We all have an inner child – the unconscious part of us that, despite our biological growth, has not matured psychologically and continues to feel and react like a child. Taking shape from our childhood experiences of being judged, belittled or neglected, it becomes a storehouse of our unresolved emotions. As an adult, how we interact with this inner child directly influences the quality of our effectiveness, relationships and happiness.
An integral part of our emotional personality, this inner child subliminally interferes with, and reacts to, all our conscious thoughts, actions and circumstances. As a result, arising instinctively, emotions of regret, guilt, anger, fear and anxiety routinely flood our mind.
Unfortunately, no different from dysfunctional parenting, our mental chatter continues to subconsciously feed the wounds of our inner child – what if I lose my job in this economic downturn; hope my daughter makes it to the right college, what kind of a parent would I appear to be if she doesn’t; what if my last professional move turns out to be a mistake, all my peers would think poorly of me; I am not smart, confident, attractive or fun enough.
Understanding the inner child’s reactions and our response
The inner child reacts from its unmet emotional needs of the past, particularly those that have got reinforced over time. Unless our adult self is able to acknowledge and consciously heal these, they continue to shape our emotional reactions. Here are three commonly dominant needs of the inner child:
1. Need to be perfect. Acquired largely through childhood experiences, where our parents, teachers or peers may have repeatedly judged us against examples of perfection, the inner child forms the belief that for us to be loved and experience a good life, we need to be perfect. The workplace may only bolster this belief. Any mistake then is a recurring source of regret and any uncertainty of the future a trigger for anxiety. We then blame and dislike ourselves for not being perfect.
2. Need for social approval. We are social animals and usually derive a large chunk of our self-identity from how we are perceived by others – starting with friends and parents as a child and colleagues and peers as we get older. Any event that appears to carry a risk of disrupting our desired equation with our social network generates streams of negative emotions within. We then judge ourselves and consider ourselves to be inadequate.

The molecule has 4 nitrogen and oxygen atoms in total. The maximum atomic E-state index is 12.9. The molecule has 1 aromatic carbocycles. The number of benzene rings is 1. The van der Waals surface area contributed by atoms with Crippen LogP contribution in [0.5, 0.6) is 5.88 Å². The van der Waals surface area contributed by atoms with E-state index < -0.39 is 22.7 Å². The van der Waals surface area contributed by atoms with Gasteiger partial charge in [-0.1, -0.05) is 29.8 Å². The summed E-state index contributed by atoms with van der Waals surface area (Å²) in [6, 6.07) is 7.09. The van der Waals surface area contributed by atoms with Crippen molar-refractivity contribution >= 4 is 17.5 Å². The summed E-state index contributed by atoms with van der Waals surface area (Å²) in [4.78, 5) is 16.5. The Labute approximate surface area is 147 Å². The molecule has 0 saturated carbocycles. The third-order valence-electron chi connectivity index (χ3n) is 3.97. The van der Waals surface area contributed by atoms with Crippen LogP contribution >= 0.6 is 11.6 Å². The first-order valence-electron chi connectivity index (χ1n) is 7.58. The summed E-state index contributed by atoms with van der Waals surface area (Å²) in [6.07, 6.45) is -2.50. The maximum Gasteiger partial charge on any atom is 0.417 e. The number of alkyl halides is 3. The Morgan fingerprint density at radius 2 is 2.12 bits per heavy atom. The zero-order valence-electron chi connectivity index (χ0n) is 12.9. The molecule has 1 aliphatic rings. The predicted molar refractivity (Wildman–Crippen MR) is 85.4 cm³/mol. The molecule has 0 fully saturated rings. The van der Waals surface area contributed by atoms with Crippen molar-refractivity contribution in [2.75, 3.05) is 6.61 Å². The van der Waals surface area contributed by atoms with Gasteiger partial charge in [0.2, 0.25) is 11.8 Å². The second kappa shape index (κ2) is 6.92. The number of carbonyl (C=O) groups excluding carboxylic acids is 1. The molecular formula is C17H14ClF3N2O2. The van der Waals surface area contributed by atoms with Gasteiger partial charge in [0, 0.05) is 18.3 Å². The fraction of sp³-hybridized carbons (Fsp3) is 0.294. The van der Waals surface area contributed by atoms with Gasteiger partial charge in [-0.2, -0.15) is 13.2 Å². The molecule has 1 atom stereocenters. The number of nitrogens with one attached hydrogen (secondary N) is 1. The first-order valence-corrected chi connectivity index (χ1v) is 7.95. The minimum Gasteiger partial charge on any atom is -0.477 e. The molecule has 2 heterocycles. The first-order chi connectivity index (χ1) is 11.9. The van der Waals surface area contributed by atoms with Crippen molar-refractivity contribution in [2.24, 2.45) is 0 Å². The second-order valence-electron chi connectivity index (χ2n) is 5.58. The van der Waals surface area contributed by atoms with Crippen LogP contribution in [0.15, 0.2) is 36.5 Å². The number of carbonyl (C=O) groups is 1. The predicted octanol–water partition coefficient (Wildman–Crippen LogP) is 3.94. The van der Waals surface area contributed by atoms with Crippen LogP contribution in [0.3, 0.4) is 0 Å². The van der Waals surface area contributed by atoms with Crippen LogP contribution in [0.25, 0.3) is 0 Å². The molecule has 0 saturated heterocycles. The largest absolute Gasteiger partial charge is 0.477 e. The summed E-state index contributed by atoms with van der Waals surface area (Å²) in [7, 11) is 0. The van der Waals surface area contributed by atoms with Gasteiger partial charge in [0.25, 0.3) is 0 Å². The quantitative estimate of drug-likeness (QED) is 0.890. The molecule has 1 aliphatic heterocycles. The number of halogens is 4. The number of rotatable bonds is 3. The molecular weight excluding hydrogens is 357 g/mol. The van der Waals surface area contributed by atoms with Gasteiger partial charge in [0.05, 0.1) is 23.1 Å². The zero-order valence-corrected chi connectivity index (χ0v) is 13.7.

3. Need for certainty. We crave for greater certainty of the future. As children, we are keen to know what kind of an adult would we become, what profession would we pursue, what kind of relationships would we form – a trend that only gets reinforced with time. Unfortunately, other than the universal laws of nature, almost nothing in life is predictable. Further, prodded by modern social ethos to assumes that we are the sole architects of our future (whether for our health, career or financial success), we put an unusual amount of pressure on ourselves to shape it. Given that life’s outcomes still remain uncertain, our inability to control them feeds the inner child and creates further fear, anxiety and stress. When the outcomes don’t live upto our expectations, we are hard on ourselves and disapprove ourselves for not trying, or being smart, enough.
Impact on your inner child
If your child experienced a setback or was anxious about something, how would you best support them? Imagine if your conversation with them were rooted in doubt, fear, distrust and criticism – inadvertently reminding them of their inadequacies and disapproving of their thoughts and behaviour. Hard to envision how that would be supportive to the child’s happiness or emotional health. But this is exactly how we subconsciously relate with our inner child.
Needless to say, besides not letting the inner child mature, it leads to stress and release of cortisol that impacts our physical health, immune system and emotional well-being. Such negative inner chatter reinforces insecurity within that rubs off in our behaviour as well as our relationships.
The author Rajiv Vij is a life and executive coach and author of Discovering your sweet spot: a soul-searching guide for creating the life you really want
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